Data can be available at all times, but its the quality and reliability are the paramount issues. Weather and climate data must be made available online for the accessibility of end-users like pilots and other flight operators, including the general public for easy planning and decisions making. The information must be a real representation of the atmosphere so that it can fit, and contribute to what is expected from the meteorological community. If a weather observer should refuse to provide the actual weather due to ignorance or deliberate, then it tends to affect the whole meteorological organization. This kind of report will not agree, and comply with the surrounding, accurately observed from other stations, and will not support the ‘value chain’ that the meteorological body is trying to arrive at, in order to boost the image of meteorology. Models that take their ‘bases-run’ from these dubiously observed weather information will always have a sort of challenges in their output. This is because it will not represent the real atmosphere, and in event, the forecast will not be reliable. In this regard, automatic weather observing stations have been provided to assist in weather observations, but the maintenance at most stations for continuous operation is quite challenging.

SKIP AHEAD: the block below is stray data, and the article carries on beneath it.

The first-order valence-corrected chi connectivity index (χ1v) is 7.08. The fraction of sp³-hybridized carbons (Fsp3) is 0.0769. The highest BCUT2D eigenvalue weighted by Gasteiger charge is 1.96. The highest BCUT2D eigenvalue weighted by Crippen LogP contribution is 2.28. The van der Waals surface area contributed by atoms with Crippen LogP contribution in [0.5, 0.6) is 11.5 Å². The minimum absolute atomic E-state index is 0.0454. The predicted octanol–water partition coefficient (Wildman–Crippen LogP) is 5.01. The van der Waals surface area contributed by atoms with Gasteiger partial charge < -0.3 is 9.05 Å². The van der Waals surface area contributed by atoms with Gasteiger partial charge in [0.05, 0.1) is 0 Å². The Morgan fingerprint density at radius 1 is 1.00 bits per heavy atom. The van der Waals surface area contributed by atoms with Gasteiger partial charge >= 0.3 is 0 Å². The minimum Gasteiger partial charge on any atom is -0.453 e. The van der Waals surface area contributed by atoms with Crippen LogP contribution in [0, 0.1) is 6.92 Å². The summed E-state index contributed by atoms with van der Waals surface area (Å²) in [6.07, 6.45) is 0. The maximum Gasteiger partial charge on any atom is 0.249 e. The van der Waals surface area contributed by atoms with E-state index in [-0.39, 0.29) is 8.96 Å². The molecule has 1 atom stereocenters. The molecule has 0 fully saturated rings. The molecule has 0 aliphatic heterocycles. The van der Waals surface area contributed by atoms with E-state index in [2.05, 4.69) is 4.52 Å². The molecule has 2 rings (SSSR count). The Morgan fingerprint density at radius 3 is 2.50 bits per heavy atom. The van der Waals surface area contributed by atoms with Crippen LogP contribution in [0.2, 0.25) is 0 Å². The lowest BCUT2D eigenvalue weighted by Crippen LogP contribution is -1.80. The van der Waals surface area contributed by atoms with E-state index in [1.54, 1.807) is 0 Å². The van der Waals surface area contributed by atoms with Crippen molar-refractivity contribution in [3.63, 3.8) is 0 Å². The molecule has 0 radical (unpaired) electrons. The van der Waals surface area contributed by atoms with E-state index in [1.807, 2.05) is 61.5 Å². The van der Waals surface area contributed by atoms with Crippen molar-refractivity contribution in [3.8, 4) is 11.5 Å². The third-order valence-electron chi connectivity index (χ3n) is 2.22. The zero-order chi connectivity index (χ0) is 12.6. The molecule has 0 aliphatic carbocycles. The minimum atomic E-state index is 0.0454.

Author: (Senior Meteorologist), Ghana Meteorological Agency, P. O. Box 87, Legon - Accra, Ghana.

  1. INTRODUCTION

Weather products, like models and satellite imageries have been made available for Meteorologists to use in making daily and extended forecasts for decisions to be taken by the population. Images from satellites and other technical documents, like models are made available on the internet. Lack of access to this information should not be an excuse this time in the 21st Century. Visual weather observations made at Meteorological Stations are now available on the internet, for this reason individuals can monitor the weather, even privately for their personal comfort and use.